Polar bears may be inbreeding as climate change melts away Arctic ice

Polar bear with cubs on Nordaustlandet, Svalbard archipelago. (Thomas Nilsen/The Independent Barents Observer)

Polar bears in Svalbard have undergone a shocking loss in genetic diversity, says a Norwegian study.

Snorre Hagen and Simo Maduna, alongside their team from the Norwegian Institute of Bioeconomy Research in Svanvik, sought to analyze the effect of climate change on polar bears’ genetics.

The team extracted DNA from the tissue samples of 622 polar bears from Norway’s Svalbard archipelago. The extracted DNA analysis found that between 1995 and 2016 the bears had lost between 3-10% of their genetic diversity (depending on how you measure this diversity). Simultaneously the polar bears had also grown more genetically distinct from the polar bears found at other sites in the Arctic.

The results of the study indicate that the polar bear populations in different locations are growing more genetically distinct from one another, while the bears found in the same location are becoming more genetically similar.

Sea ice melt leading to isolation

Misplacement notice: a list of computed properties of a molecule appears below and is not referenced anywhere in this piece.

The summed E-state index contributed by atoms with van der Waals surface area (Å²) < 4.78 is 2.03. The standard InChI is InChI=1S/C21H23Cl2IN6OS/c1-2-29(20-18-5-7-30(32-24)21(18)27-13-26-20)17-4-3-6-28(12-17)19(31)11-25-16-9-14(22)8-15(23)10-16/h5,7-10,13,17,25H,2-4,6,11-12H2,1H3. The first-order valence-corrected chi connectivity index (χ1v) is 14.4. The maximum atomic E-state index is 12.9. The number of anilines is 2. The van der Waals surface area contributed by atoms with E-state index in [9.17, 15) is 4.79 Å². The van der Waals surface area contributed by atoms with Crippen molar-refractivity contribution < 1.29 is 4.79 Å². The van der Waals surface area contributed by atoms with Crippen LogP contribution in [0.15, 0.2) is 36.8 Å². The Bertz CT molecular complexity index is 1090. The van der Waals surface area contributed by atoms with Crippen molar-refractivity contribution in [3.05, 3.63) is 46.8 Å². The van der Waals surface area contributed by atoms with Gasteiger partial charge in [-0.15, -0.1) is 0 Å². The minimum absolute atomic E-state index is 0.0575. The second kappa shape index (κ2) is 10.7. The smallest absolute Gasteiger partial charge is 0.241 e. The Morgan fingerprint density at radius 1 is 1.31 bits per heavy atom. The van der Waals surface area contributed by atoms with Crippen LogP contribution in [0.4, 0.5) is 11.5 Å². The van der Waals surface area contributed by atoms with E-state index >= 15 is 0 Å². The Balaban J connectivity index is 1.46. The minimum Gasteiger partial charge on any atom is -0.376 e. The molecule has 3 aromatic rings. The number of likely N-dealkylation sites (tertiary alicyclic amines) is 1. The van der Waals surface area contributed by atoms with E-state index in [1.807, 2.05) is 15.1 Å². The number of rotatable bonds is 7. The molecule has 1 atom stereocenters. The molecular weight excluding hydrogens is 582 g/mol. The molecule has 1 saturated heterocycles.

The researchers of the study suggest that the rapid melting of Arctic ice from climate change has led to the isolation of different polar bears groups. As it becomes more and more difficult for the different polar bear populations to interact, inbreeding in local polar bear populations is increasingly seen.

Snorre Hagen and Simo Maduna predict that the trend of loss in the genetic variety of polar bear populations will most likely continue as climate change gets increasingly worse and greater amounts of ice melt in the Arctic.   

Related stories from around the North: 

Canada: Seabirds & their vulnerability to a warming climate: Q&A with researcher Emily Choy, Eye on the Arctic

FinlandNGOs seek stricter fishing rules to protect Finland’s endangered Saimaa seals, Yle News

Russia: Polar bears face extinction in Svalbard and Arctic Russia says scientist, The Independent Barents Observer

United States: Heat stress that caused Alaska salmon deaths a sign of things to come, scientist warns, CBC News

Polina Leganger Bronder, The Independent Barents Observer

Polina Leganger Bronder is currently studying International Relations at the London School of Economics and Political Science with a specific interest in policy development and analysis. Coming from a multicultural background she has always been interested in world politics and has been involved in various publication projects since 2018.

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